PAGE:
Hosting the Thanksgiving Day meal takes some planning. What follows is my best menu (with prep and cooking notes) developed over the four years we’ve hosted Thanksgiving. To view recipes for highlighted items click HERE.
Keep other day-of meals simple.
For breakfast we do no-prep, no-mess items like fruit, yogurt, muffins or cereal. Lunch consists of light appetizers and finger foods to curb everyone’s hunger until 2PM when dinner is served. Consider paper or plastic tableware for additional meals you need to provide so you can save your lovelies for the big meal.
Plan for leftovers.
In the days leading up to Thanksgiving clean out your fridge and make room for prepped dishes and inevitable leftovers. Take care to have plenty of plastic wrap, tin foil and airtight stackable containers. Label leftovers for your guests during clean-up and put yours away in a freezer or deep freeze to save space.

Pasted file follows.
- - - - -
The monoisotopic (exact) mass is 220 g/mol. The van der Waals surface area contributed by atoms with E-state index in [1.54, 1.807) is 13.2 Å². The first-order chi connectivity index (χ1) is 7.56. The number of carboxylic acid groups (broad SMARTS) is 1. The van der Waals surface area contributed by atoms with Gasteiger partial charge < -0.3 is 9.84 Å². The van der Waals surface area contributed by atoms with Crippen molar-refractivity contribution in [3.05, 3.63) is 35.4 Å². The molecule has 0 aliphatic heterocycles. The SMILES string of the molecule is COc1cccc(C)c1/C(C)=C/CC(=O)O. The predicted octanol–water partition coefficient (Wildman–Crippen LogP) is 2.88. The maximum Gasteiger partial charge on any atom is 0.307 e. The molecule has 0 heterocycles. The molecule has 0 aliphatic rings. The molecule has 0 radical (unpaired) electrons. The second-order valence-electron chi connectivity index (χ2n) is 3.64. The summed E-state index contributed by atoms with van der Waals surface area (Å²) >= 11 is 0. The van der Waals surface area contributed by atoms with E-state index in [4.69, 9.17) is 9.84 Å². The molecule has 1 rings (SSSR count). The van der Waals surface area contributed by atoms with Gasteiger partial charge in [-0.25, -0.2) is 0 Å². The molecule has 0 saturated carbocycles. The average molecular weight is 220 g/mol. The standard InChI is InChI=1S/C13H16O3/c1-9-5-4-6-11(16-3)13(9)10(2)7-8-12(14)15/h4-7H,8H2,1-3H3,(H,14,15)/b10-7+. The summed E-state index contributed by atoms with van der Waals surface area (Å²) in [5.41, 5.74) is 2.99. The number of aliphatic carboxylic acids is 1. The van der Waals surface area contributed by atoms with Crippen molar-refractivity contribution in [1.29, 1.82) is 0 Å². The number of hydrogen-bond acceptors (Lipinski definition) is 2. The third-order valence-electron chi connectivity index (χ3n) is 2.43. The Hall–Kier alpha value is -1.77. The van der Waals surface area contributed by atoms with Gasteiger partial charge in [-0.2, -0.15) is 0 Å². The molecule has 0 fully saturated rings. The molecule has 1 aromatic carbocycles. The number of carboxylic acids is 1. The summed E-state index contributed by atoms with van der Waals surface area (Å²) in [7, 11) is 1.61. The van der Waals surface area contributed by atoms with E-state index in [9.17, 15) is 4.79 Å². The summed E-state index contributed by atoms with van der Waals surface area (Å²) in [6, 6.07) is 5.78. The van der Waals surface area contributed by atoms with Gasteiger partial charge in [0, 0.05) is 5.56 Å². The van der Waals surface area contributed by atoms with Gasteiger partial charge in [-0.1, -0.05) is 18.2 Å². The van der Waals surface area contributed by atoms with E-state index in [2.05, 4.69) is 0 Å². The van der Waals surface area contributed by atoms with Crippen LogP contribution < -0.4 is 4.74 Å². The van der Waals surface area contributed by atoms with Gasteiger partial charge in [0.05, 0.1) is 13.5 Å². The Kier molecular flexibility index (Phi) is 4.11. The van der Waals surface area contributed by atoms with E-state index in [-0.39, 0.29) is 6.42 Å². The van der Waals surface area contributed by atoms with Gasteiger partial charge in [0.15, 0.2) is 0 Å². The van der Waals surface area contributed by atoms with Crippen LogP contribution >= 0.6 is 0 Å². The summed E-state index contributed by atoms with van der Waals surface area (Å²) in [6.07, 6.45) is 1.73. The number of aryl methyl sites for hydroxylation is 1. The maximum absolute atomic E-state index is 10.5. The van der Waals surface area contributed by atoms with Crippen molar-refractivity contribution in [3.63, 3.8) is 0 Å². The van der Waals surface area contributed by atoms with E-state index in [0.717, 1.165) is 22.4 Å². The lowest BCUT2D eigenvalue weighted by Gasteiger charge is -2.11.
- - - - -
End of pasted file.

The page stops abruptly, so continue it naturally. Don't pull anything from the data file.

Let your guests know what they can do while you are working in the kitchen.
If you would like help, ask. If not, direct guests to areas of your home where activities have been planned for them. It is in your best interest to keep idle hands out of the kitchen (especially if it is small!).
Have your table set before the bulk of your guests arrive.
Because it has been important for us to include everyone around one table, we have had to be creative with seating. More often than not, our living room/dining room furniture has to be rearranged or removed to accommodate additional tables. Consider beforehand special seating arrangements (i.e. family members with disabilities, small children who need assistance, kitchen helpers who need easy access away from the table) and set place cards out accordingly.
Stay on top of the mess.
Dishes can pile up quickly on Thanksgiving. Enlist the help of willing volunteers to clean and put away items not in use. Know the length of your dishwasher cycle and plan accordingly. Working at the mess on a consistent basis through the day means you will be able to more fully enjoy your guests throughout the day (and not regret the whole experience after it’s over) :).
What have you learned from experiences hosting Thanksgiving?